|Posted:||March 31, 2016 02:07 PM|
|From:||Senator Stewart J. Greenleaf|
|To:||All Senate members|
|Subject:||Lyme Disease Awareness Month|
|I plan to offer a resolution designating May 2016 as “Lyme Disease Awareness Month” in Pennsylvania.
Lyme disease is a bacterial infection transmitted primarily by ticks and is caused by the spirochete Borrelia burgdorferi. Lyme disease and other tick-borne diseases and disorders, such as babesiosis, bartonella and ehrlichiosis, pose a serious threat to the quality of life of many Pennsylvanians, with the frequency of diagnosed and reported Lyme disease cases increasing dramatically over the past several years.
The Centers for Disease Control and Prevention’s (CDC) most recent 15-year surveillance study (October 2008) reveals continued emergence and geographic expansion across the United States. In August 2013, the CDC released a report that preliminary estimates indicate approximately 300,000 Americans are diagnosed with Lyme disease each year. This is approximately 10 times higher than the number of cases previously reported to the CDC every year.
In the last five years, Pennsylvania ranked highest in the country in the number of confirmed cases of Lyme disease. From 2002 to 2014, Pennsylvania reported a total of 59,478 confirmed cases of Lyme disease and in 2015 reported 10,817 new cases. In 2015, a Pennsylvania Department of Environmental Protection study was published confirming a high risk of Lyme disease in every county of the Commonwealth (67 counties had the black legged tick) verifying that every Pennsylvanian, from Philadelphia to Erie, must take precautions to prevent the spread of Lyme disease.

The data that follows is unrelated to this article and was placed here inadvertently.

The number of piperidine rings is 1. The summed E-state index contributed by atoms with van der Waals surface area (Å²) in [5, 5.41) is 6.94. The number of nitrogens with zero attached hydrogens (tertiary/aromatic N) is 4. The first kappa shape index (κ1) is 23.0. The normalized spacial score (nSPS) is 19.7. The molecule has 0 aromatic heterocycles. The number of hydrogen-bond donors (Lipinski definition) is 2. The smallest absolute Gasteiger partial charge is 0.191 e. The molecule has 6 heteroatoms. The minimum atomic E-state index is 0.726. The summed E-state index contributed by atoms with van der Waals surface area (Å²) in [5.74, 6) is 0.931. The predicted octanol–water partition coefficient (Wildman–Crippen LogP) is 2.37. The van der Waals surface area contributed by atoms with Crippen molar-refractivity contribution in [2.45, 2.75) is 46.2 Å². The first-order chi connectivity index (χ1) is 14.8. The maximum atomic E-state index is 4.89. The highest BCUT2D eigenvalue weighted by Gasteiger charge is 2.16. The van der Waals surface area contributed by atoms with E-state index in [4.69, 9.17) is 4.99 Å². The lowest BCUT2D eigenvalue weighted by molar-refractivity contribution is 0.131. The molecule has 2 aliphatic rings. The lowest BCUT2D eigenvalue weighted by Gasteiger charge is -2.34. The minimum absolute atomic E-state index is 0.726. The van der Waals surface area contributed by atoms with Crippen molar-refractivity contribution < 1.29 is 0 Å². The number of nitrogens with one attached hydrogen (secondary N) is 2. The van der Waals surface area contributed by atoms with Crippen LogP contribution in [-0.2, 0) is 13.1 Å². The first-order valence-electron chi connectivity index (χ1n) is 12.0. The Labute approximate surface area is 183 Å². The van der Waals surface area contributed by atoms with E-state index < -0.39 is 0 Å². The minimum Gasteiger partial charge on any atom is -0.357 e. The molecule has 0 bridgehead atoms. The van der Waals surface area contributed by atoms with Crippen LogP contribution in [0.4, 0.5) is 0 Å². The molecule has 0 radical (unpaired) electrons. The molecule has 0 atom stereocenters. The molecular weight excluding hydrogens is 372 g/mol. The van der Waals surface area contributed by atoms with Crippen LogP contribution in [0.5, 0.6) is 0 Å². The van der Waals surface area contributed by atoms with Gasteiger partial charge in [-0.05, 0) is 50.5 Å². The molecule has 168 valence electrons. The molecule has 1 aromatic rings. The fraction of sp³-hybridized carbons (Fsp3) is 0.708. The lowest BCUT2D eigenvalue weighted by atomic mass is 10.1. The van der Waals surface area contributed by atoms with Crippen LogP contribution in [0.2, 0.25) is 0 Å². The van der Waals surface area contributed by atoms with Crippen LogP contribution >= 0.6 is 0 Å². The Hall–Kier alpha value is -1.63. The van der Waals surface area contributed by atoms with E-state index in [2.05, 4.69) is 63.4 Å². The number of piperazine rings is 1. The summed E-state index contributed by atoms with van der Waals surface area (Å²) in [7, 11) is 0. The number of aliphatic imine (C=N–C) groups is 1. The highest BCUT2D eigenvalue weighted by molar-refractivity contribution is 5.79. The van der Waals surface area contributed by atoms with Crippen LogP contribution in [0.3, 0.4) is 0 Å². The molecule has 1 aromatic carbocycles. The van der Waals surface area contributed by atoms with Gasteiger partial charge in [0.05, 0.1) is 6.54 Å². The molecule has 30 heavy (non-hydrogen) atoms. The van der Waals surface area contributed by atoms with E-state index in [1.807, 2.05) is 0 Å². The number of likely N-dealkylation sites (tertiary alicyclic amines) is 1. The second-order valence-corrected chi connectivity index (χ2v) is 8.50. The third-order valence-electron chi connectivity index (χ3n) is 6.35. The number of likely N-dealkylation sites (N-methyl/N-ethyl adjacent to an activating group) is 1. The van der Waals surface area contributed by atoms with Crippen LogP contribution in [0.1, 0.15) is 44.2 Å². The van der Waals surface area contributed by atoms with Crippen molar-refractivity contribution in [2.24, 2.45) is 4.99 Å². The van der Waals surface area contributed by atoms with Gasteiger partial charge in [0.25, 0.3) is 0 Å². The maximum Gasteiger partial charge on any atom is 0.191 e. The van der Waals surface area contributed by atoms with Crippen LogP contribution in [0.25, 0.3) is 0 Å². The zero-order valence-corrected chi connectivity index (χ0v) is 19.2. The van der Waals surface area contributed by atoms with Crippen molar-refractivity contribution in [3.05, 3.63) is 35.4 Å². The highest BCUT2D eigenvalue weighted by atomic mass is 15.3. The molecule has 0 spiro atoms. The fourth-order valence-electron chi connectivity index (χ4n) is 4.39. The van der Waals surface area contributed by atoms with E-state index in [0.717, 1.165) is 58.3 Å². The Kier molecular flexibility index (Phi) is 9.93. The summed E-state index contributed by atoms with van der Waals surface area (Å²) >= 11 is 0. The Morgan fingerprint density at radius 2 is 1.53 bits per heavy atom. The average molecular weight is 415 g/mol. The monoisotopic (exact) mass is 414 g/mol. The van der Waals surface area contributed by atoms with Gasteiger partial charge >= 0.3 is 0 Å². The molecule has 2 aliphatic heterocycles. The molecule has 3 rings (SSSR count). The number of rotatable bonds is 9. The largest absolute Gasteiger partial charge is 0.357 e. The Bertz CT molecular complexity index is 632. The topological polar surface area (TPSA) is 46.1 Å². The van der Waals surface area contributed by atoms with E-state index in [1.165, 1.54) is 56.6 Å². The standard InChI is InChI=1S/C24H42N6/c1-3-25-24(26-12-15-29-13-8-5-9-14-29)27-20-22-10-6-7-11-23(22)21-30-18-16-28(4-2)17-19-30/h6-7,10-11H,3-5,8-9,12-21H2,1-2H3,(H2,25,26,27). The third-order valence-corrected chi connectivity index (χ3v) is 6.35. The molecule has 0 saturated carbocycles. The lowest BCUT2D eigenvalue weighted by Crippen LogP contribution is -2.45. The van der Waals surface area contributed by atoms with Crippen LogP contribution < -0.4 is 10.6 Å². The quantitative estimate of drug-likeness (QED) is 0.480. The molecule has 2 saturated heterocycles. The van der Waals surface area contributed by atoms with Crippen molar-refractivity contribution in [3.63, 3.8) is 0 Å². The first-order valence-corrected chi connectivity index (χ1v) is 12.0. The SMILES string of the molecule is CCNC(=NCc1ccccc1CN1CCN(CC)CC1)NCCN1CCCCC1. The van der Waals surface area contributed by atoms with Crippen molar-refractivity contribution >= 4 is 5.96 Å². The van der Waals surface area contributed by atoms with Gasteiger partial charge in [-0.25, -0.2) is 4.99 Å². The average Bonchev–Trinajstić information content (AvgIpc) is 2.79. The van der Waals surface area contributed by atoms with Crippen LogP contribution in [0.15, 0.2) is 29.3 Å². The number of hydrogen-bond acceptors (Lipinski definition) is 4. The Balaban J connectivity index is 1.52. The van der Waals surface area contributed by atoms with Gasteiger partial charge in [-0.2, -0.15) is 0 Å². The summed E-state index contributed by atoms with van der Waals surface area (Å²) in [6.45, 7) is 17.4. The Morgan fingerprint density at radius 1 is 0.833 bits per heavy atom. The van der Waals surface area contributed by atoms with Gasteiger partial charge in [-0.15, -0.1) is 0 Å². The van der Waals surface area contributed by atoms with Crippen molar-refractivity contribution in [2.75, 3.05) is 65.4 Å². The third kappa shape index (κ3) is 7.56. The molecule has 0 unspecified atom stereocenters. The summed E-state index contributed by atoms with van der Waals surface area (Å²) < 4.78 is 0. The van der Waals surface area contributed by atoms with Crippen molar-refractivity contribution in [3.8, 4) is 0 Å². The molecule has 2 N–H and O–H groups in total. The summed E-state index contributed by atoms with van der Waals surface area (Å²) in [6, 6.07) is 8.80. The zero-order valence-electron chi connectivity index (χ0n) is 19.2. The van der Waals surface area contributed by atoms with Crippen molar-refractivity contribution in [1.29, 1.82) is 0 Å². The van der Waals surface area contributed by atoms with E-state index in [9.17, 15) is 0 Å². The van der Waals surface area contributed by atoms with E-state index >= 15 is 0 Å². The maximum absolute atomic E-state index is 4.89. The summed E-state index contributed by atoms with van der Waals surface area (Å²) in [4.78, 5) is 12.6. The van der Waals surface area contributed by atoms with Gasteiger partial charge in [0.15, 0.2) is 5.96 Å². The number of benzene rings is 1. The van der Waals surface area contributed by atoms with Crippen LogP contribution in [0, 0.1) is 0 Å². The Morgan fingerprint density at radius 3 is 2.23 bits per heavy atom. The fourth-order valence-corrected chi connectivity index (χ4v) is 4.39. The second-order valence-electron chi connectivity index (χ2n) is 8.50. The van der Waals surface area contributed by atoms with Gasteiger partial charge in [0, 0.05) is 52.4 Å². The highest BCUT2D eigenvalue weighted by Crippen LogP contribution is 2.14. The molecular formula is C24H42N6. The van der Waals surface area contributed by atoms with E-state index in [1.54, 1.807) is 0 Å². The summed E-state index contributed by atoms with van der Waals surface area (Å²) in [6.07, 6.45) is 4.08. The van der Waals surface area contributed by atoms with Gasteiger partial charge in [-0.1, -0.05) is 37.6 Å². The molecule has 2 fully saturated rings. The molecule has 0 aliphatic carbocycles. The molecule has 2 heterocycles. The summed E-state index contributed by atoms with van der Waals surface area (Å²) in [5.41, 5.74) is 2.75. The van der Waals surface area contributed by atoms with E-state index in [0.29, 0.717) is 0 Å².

The most common way to acquire Lyme disease and related diseases is to be bitten by a tick that carries the spirochete. This disease is not limited to age or ethnic boundaries. Lyme disease can cause early symptoms such as a rash or flu-like symptoms, fever, muscle aches, headaches and fatigue that can easily be misdiagnosed. If not caught early, Lyme disease can lead to chronic debilitating illness that is very difficult to eradicate.
The prevention of Lyme disease and other tick-borne disorders is difficult. If proper caution is taken while engaged in outdoor activities from early spring through late fall, frequent tick checks are made and ticks are removed and disposed of promptly and properly, the people of this Commonwealth can greatly reduce their chances of tick pathogen transmission. Individuals can greatly reduce the risk of Lyme disease on their properties through landscape, insecticide, and other measures found to be effective. Schools can greatly reduce the risk of Lyme and related diseases among schoolchildren through prevention education and precautions, including instruction to parents regarding steps to take in advance and after such school related activities, such as field trips and sports.
Individuals should be aware of early, disseminated, and late/persistent symptoms and that a negative Lyme test cannot rule out Lyme disease. The early clinical diagnosis and appropriate treatment of these tick-borne disorders and diseases can greatly reduce the risks of continued, diverse and chronic symptoms which can affect every system and organ of the human body and often every aspect of their lives.
Introduced as SR338